Buried in Veggies? It can happen. I was in college when I planted my first garden and I had a taste for zucchini. I planted 50 seeds and ultimately grew 36 fine zucchini plants.
I stir-fried zucchini, baked zucchini casseroles, made chips, and baked bread. I sold it at the local coop. I gave it to the neighbors and gave more to the neighbors. Eventually, they stopped coming to the door when I knocked. I put in on tables in front of my house with a sign, “Free to a Good Home.” Did you know zucchini makes a fine addition to the compost pile?
Fortunately, you can do much better with your extra produce today. The Plant a Row (PAR) Program was started by Jeff Lowenfels, a garden columnist in Anchorage Alaska. He asked his readers to plant an extra row of vegetables for Bean’s Café, an Anchorage soup kitchen. The program was very successful. In 1995 Jeff introduced the program to the Garden Writers Association and eventually, they created a foundation to administer and expand the program. The program has helped collect over 20 million pounds of produce to date.
Some community gardens have dedicated spaces or rows specifically for food donation. They are cared for by the entire group or even visiting groups of young gardeners or FFA (Future Farmers of America) students.
If you are near the Atlanta metro area, you can easily donate your extra veggies to those in need. The Atlanta Community Food Bank’s Community Gardens web site has a very handy-dandy locator that will help you find a PAR drop-off site. Ample Harvest also lists many food pantries. Ask around. It isn’t hard to find a place. MUST Ministries in Cobb or Cherokee county would love to have your extra produce.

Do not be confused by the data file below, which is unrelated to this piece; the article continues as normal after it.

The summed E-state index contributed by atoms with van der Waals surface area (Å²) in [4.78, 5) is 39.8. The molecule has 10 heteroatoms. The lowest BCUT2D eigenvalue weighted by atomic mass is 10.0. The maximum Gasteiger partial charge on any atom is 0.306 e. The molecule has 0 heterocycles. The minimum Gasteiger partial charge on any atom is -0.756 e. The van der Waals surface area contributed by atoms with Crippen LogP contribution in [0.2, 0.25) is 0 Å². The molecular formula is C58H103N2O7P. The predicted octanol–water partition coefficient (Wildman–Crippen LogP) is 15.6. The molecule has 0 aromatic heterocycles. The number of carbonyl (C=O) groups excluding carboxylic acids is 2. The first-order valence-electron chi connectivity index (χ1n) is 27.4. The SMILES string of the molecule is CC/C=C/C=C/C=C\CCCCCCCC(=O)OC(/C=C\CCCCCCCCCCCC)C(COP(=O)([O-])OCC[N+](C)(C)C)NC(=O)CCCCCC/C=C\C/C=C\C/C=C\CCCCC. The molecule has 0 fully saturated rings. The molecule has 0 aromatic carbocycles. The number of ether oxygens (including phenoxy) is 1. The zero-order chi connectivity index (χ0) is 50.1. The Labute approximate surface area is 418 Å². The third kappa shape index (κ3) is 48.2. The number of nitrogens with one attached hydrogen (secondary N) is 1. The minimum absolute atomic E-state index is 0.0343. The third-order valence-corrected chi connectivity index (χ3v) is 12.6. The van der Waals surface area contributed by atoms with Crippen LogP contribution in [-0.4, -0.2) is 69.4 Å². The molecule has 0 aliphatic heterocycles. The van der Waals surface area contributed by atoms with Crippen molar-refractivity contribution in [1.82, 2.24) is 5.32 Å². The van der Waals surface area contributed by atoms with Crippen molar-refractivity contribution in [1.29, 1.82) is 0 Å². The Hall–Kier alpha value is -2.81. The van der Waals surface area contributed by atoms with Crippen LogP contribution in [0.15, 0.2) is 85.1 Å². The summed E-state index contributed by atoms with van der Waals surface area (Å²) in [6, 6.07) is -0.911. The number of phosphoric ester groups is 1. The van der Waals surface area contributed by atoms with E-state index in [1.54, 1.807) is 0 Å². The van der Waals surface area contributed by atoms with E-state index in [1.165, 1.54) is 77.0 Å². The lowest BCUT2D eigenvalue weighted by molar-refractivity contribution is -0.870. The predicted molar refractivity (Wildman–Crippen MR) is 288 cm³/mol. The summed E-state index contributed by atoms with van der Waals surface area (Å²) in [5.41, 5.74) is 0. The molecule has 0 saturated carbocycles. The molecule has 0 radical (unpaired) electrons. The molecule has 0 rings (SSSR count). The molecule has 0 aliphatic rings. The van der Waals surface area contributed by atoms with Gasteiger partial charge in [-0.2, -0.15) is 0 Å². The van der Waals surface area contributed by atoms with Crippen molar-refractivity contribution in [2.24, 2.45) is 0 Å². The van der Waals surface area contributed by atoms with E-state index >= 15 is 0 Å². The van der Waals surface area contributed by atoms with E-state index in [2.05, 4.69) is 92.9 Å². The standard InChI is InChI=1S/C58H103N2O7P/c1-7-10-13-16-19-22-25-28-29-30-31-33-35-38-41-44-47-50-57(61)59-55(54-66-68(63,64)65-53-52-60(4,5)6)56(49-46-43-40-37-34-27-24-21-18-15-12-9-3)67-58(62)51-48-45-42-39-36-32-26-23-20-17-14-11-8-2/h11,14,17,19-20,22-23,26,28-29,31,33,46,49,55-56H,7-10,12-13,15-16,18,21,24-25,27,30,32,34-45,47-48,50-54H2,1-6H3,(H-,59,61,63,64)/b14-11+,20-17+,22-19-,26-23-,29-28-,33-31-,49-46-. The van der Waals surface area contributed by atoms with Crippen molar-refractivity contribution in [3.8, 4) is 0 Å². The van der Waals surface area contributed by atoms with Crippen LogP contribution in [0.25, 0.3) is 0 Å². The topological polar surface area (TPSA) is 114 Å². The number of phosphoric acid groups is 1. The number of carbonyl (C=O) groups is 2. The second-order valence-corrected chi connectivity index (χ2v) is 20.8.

You will want to contact the food pantry before you show up with your harvest. They may have a preferred delivery date and time. Harvest your crops in the early morning on delivery day to take advantage of the cool air. Dry off any dew.
Now this next part is really important. Inspect each item for bruising, insect damage and ripeness. If you would not serve it to your family, do not give it to the pantry. If it is the sort of veggie or fruit you would put in a stew, don’t give it to the pantry.
If the pantry gives you packaging instructions, follow them. If not, put the produce in a supermarket bag and take it to the pantry at the requested time and date.
Bring what you have. If you have a bushel of zucchini and 10 tomatoes, bring them both to the pantry. Your food will be aggregated with the donations of others. Handle the food just as you would for your family. You are protected by the Emerson Good Samaritan Food Donation Act. This Act encourages food donation while provided the donor with protection form criminal and civil liability provide you do not exhibit negligence.
Just as you have always suspected, you can make the world a better place by gardening.
Dr. Ellen Bauske is a Public Service Associate with the Georgia Center for Urban Agriculture who still enjoys zucchini. She is active in the local food movement.